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McDonald’s Ice Cream Machine Hackers Say They Found the ‘Smoking Gun’ That Killed Their Startup

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Although FitzGerald’s email doesn’t actually order anyone to act against Kytch, the company’s motion argues that Taylor played a key role in what happened next. It’s an “ambiguous yet direct message to his underlings,” argues Melissa Nelson, Kytch’s other cofounder. “It’s just like a mafia boss giving coded instructions to his team to whack someone.”

On November 2, 2020, a little over two weeks after FitzGerald’s open-ended suggestion that perhaps a “communication” from McDonald’s or Middleby to franchisees could “slow up” adoption of “the other solution,” McDonald’s sent out its email blast cautioning restaurant owners not to use Kytch’s product.

The email stated that the Kytch gadget “allows complete access to all aspects of the equipment’s controller and confidential data”—meaning Taylor’s and McDonald’s data, not the restaurant owners’ data; that it “creates a potential very serious safety risk for the crew or technician attempting to clean or repair the machine”; and finally, that it could cause “serious human injury.” The email concluded with a warning in italics and bold: “McDonald’s strongly recommends that you remove the Kytch device from all machines and discontinue use.”

Kytch has long argued that McDonald’s safety warning was bogus: In its legal complaint, it noted that its devices received certification from Underwriters Laboratory, an independent product safety nonprofit, including meeting its safety standards. It also countered in the complaint any claim that a Kytch device’s remote connection to an ice cream machine could result in the machine turning on while a person’s hand was inside—in fact, Taylor’s own manual advises unplugging the machine before servicing it, and removing the door of the machine to access its rotating barrels automatically disables its motor.

Kytch’s legal motion now argues that FitzGerald’s email reveals that the McDonald’s warning to restaurant owners was never really about safety, so much as protecting its equipment partner from a startup that might represent competition. The CEO’s email “essentially put into place their plan to defame us,” Nelson says.

She and O’Sullivan also argue that the internal email directly contradicts FitzGerald’s public statements that Middleby hadn’t sought to kill Kytch. “We’re not in business to put other companies out of business,” FitzGerald told The New York Times early last year.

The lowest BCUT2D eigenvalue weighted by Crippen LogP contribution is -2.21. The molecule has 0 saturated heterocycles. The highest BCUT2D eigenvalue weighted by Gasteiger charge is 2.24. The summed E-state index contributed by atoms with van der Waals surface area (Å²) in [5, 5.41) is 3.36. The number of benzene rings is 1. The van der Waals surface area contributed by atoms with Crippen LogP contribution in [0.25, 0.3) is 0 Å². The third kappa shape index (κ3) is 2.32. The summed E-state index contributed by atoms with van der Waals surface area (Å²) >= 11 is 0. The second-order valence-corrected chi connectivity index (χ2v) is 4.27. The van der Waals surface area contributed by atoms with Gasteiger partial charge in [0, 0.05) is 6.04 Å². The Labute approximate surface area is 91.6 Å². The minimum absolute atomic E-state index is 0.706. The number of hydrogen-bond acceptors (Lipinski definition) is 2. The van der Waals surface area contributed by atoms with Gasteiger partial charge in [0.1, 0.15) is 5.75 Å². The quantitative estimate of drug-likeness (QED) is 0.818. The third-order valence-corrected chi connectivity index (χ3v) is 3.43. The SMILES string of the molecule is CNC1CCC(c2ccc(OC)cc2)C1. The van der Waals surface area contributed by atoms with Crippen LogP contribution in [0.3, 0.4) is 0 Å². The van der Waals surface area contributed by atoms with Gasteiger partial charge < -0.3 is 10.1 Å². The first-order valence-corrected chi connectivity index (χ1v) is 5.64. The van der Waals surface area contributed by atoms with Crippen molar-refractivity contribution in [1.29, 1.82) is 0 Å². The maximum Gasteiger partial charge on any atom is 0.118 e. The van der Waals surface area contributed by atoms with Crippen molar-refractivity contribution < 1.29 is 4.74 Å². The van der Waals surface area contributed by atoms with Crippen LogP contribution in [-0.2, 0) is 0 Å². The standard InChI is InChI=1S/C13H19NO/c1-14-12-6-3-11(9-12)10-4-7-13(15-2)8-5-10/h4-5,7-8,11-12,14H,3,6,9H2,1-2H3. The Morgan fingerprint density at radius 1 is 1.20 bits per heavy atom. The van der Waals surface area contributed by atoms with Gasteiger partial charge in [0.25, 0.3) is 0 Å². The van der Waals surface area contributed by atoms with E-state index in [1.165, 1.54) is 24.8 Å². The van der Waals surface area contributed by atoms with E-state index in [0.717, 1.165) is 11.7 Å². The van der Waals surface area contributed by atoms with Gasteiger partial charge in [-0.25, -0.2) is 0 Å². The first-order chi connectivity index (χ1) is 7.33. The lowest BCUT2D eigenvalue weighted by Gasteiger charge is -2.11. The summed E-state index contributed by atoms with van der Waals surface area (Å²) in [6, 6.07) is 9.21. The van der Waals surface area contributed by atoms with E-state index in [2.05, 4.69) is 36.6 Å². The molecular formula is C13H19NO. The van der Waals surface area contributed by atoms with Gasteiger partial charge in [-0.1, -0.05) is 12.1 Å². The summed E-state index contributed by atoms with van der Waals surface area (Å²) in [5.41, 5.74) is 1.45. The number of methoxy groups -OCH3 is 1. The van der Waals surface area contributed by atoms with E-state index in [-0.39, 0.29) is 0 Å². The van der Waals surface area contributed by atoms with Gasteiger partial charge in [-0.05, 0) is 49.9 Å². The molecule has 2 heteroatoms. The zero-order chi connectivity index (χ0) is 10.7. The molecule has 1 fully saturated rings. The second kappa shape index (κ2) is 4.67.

When WIRED reached out to Middleby, Taylor’s parent company, for comment, a spokesperson responded in a statement disputing Kytch’s interpretation of its internal emails. “McDonald’s decided to issue the November 2020 field brief on its own accord, not at Middleby or Taylor’s direction,” the statement reads. “Taylor stood, and continues to stand, by the accuracy of statements made in the field brief.” The spokesperson also notes that Taylor won an early ruling in the lawsuit against Kytch’s request for a preliminary injunction—which would have prevented Taylor from developing a device that Kytch claims was copied from its product—and promises an upcoming filing responding to Kytch’s argument, which court documents say will happen in early 2024.

At the time of McDonald’s warning email to franchisees about Kytch, Taylor was developing its own internet-connected ice cream machine, what it referred to as Taylor Shake/Sundae Connectivity, which McDonald’s recommended in the same email. But, even now, more than two years after it was promised for delivery, that device has yet to arrive in restaurants—and the publicly documented ice cream headaches at McDonald’s appear to have continued. According to the website McBroken, which tracks ice cream machine downtime at McDonald’s restaurants across the US, between 13 percent and 17 percent of McDonald’s restaurants have had broken ice cream machines at any given time just this month. That percentage has recently been as high as 35 percent in New York City and 28 percent in Washington, DC.